“The most important thing is not to be scared of the meat,” says Paul Upchurch of Hickory Creek Smokehouse, located near Baylor Medical Center, and where there has been a barbecue restaurant off and on for 50 years. “That’s why so many people undercook it. They’re afraid of overcooking it, so they ruin it the other way.”

In this, brisket is probably the most difficult piece of barbecue to perfect. In the long and quarrelsome (and, by now, a bit tiresome) debate about which makes the best barbecue, something that is usually overlooked is that Memphis-style or Carolina-style barbecue starts with a significant advantage. It’s pork ribs or pork shoulder, and neither represents the challenges of the brisket. Ribs have bones, which add flavor to the meat. Pork shoulder is fattier, and that adds flavor to the meat.

Georgia author Joe Dabney, who knows as much about pork barbecue as anyone has a right to know, notes that every great pork pit master he has ever talked to says fat is one key to success, since it keeps the pork moist throughout the long cooking process. A brisket, on the other hand, is a tough, leaner piece of beef that, as Julia Child once put it, “is never tender like steak, but should be pleasantly chewable and have a real beefy flavor.” So anyone who can produce a smoked brisket that doesn’t taste like a man’s belt that has been sprayed with hickory room freshener has truly accomplished something.

And, in our neighborhood, they’re still doing that, despite the changes in lifestyle and tastes. The numbers are amazing — 3,500 pounds a week at one restaurant, 3,000 pounds at another, 2,100 pounds at a third. And that doesn’t include the smoked turkey and the smoked pork and the ribs and the sausage. Even caterers such as Byanka, who don’t smoke every day, can do 200 to 400 pounds of brisket during a busy month.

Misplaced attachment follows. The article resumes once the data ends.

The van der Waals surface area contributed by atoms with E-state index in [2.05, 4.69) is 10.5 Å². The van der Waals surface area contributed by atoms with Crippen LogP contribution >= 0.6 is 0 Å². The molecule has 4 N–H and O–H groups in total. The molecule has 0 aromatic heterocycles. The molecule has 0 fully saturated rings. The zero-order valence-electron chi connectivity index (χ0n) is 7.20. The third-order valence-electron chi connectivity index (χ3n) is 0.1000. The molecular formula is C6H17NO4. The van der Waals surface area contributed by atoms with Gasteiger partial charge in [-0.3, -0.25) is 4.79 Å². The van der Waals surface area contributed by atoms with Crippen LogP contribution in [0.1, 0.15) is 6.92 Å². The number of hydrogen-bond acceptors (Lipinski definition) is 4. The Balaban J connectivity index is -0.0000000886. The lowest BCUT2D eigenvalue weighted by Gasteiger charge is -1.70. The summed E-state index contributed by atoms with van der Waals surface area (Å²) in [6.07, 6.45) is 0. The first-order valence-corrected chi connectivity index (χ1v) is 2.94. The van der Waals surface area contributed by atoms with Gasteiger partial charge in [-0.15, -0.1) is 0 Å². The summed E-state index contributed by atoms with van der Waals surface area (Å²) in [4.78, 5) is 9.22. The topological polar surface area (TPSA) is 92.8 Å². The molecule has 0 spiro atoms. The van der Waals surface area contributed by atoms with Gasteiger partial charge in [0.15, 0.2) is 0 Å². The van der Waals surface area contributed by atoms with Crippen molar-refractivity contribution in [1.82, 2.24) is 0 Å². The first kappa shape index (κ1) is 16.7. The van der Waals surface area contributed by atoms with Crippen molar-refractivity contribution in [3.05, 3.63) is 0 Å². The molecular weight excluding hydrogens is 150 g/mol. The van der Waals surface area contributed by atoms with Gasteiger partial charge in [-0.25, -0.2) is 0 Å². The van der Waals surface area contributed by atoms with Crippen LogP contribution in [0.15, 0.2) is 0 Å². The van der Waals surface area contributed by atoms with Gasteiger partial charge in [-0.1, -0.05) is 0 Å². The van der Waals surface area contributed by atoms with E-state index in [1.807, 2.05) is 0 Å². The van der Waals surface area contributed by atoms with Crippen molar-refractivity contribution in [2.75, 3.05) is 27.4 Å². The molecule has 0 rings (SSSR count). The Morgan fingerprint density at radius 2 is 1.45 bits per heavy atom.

“It’s just an all-American dish,” says Hart. “It lends itself to different flavors, to different ways of cooking it. It’s just so Texas.”

On the side

This raises the touchy question of sauce. Traditional Texas barbecue, as defined from generation to generation, does not require sauce. The meat is tender enough and smoked enough and flavorful enough to be complete without it (not unlike the commandment that true Texas chili doesn’t have beans). And it certainly doesn’t require the mustardy and vinegary sauces typical of Carolina barbecue, many of which seem to call for uncommon amounts of Worcestershire sauce.

There seems to be a consensus, though, that a bit of sauce served on the side, a sauce that’s a little thick, a little sweet and a little spicy, is acceptable. What no one should do is baste with any kind of sugary sauce during cooking, since the sugar could burn and char the meat.

Surprisingly, there is less uncertainty about side dishes. We may live in a modern, all is possible culinary world, where anyone can get organic arugula or Madagascar vanilla beans at a moment’s notice, but when it comes to barbecue, tradition rules. Mustard potato salad. Cole slaw. Baked beans. Pinto beans. Macaroni and cheese. And even grocery store white bread.

“It surprises me sometimes,” says Byanka. “But you can’t beat the classics. They’ll want potato salad, and they’ll want the hard-boiled eggs and the mustard and the mayonnaise and the relish. Just like they always have.”

Because, in the end, barbecue is about time, whether it’s the time to prepare it or the time to appreciate it or the time it has been around. By some accounts, that has been hundreds of years, when the first Anglo settlers were forced to figure out a way to make a tough cut of beef edible.

“We see all walks of life in here,” Upchurch says. “At first, I thought it was because the area was so diverse, and that’s a lot of it. But then I realized it was also because people wanted to have good barbecue, regardless of who they are or where they’re from. And that’s what we give them